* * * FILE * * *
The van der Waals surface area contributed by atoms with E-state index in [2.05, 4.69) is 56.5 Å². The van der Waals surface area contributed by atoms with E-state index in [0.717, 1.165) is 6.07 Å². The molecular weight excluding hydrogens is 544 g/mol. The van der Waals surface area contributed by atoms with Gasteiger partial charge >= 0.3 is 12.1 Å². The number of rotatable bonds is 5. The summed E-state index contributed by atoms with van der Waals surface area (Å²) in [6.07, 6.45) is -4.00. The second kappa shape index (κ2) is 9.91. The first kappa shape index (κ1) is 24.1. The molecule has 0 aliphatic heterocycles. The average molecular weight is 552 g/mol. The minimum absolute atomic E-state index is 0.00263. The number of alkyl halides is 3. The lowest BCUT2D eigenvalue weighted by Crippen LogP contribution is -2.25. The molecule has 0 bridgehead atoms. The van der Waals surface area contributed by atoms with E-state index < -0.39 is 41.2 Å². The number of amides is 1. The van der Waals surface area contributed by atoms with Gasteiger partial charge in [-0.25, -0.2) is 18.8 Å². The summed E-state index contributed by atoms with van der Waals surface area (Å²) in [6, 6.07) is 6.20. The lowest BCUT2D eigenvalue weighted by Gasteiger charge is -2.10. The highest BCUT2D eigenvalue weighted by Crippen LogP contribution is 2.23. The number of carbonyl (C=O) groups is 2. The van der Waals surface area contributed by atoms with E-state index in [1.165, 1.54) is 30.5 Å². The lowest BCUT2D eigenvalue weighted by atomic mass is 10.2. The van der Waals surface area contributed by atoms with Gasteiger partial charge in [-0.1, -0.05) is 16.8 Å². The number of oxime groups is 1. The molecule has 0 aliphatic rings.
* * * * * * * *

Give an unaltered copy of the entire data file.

The van der Waals surface area contributed by atoms with E-state index in [2.05, 4.69) is 56.5 Å². The van der Waals surface area contributed by atoms with E-state index in [0.717, 1.165) is 6.07 Å². The molecular weight excluding hydrogens is 544 g/mol. The van der Waals surface area contributed by atoms with Gasteiger partial charge >= 0.3 is 12.1 Å². The number of rotatable bonds is 5. The summed E-state index contributed by atoms with van der Waals surface area (Å²) in [6.07, 6.45) is -4.00. The second kappa shape index (κ2) is 9.91. The first kappa shape index (κ1) is 24.1. The molecule has 0 aliphatic heterocycles. The average molecular weight is 552 g/mol. The minimum absolute atomic E-state index is 0.00263. The number of alkyl halides is 3. The lowest BCUT2D eigenvalue weighted by Crippen LogP contribution is -2.25. The molecule has 0 bridgehead atoms. The van der Waals surface area contributed by atoms with E-state index < -0.39 is 41.2 Å². The number of amides is 1. The van der Waals surface area contributed by atoms with Gasteiger partial charge in [-0.25, -0.2) is 18.8 Å². The summed E-state index contributed by atoms with van der Waals surface area (Å²) in [6, 6.07) is 6.20. The lowest BCUT2D eigenvalue weighted by Gasteiger charge is -2.10. The highest BCUT2D eigenvalue weighted by Crippen LogP contribution is 2.23. The number of carbonyl (C=O) groups is 2. The van der Waals surface area contributed by atoms with E-state index in [1.165, 1.54) is 30.5 Å². The lowest BCUT2D eigenvalue weighted by atomic mass is 10.2. The van der Waals surface area contributed by atoms with Gasteiger partial charge in [-0.1, -0.05) is 16.8 Å². The number of oxime groups is 1. The molecule has 0 aliphatic rings.